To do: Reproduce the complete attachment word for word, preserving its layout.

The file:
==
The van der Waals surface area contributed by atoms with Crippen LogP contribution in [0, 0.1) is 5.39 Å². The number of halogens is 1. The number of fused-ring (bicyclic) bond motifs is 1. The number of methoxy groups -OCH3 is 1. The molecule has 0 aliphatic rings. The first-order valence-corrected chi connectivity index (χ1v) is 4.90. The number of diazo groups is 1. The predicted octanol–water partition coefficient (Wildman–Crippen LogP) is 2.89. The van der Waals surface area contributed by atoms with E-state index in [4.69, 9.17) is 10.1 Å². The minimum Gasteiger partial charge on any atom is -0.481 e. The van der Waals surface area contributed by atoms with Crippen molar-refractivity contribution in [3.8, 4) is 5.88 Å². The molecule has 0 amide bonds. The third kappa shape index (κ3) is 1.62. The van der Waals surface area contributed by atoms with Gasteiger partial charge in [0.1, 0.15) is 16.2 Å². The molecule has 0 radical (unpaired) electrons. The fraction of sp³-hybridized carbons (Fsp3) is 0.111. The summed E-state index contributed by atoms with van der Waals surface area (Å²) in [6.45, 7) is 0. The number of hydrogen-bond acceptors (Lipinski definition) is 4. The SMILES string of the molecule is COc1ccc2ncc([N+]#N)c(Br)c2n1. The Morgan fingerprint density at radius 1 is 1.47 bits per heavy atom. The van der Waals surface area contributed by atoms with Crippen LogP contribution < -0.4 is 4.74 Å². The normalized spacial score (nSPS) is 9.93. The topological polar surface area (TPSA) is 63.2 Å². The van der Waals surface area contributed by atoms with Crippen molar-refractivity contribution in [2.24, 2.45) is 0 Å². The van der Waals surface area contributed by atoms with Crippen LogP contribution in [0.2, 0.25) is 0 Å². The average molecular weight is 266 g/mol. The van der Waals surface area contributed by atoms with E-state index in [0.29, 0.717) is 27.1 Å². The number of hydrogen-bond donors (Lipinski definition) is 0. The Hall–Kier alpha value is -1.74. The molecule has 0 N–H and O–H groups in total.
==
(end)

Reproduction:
The van der Waals surface area contributed by atoms with Crippen LogP contribution in [0, 0.1) is 5.39 Å². The number of halogens is 1. The number of fused-ring (bicyclic) bond motifs is 1. The number of methoxy groups -OCH3 is 1. The molecule has 0 aliphatic rings. The first-order valence-corrected chi connectivity index (χ1v) is 4.90. The number of diazo groups is 1. The predicted octanol–water partition coefficient (Wildman–Crippen LogP) is 2.89. The van der Waals surface area contributed by atoms with E-state index in [4.69, 9.17) is 10.1 Å². The minimum Gasteiger partial charge on any atom is -0.481 e. The van der Waals surface area contributed by atoms with Crippen molar-refractivity contribution in [3.8, 4) is 5.88 Å². The molecule has 0 amide bonds. The third kappa shape index (κ3) is 1.62. The van der Waals surface area contributed by atoms with Gasteiger partial charge in [0.1, 0.15) is 16.2 Å². The molecule has 0 radical (unpaired) electrons. The fraction of sp³-hybridized carbons (Fsp3) is 0.111. The summed E-state index contributed by atoms with van der Waals surface area (Å²) in [6.45, 7) is 0. The number of hydrogen-bond acceptors (Lipinski definition) is 4. The SMILES string of the molecule is COc1ccc2ncc([N+]#N)c(Br)c2n1. The Morgan fingerprint density at radius 1 is 1.47 bits per heavy atom. The van der Waals surface area contributed by atoms with Crippen LogP contribution < -0.4 is 4.74 Å². The normalized spacial score (nSPS) is 9.93. The topological polar surface area (TPSA) is 63.2 Å². The van der Waals surface area contributed by atoms with Crippen molar-refractivity contribution in [2.24, 2.45) is 0 Å². The van der Waals surface area contributed by atoms with Crippen LogP contribution in [0.2, 0.25) is 0 Å². The average molecular weight is 266 g/mol. The van der Waals surface area contributed by atoms with E-state index in [0.29, 0.717) is 27.1 Å². The number of hydrogen-bond donors (Lipinski definition) is 0. The Hall–Kier alpha value is -1.74. The molecule has 0 N–H and O–H groups in total.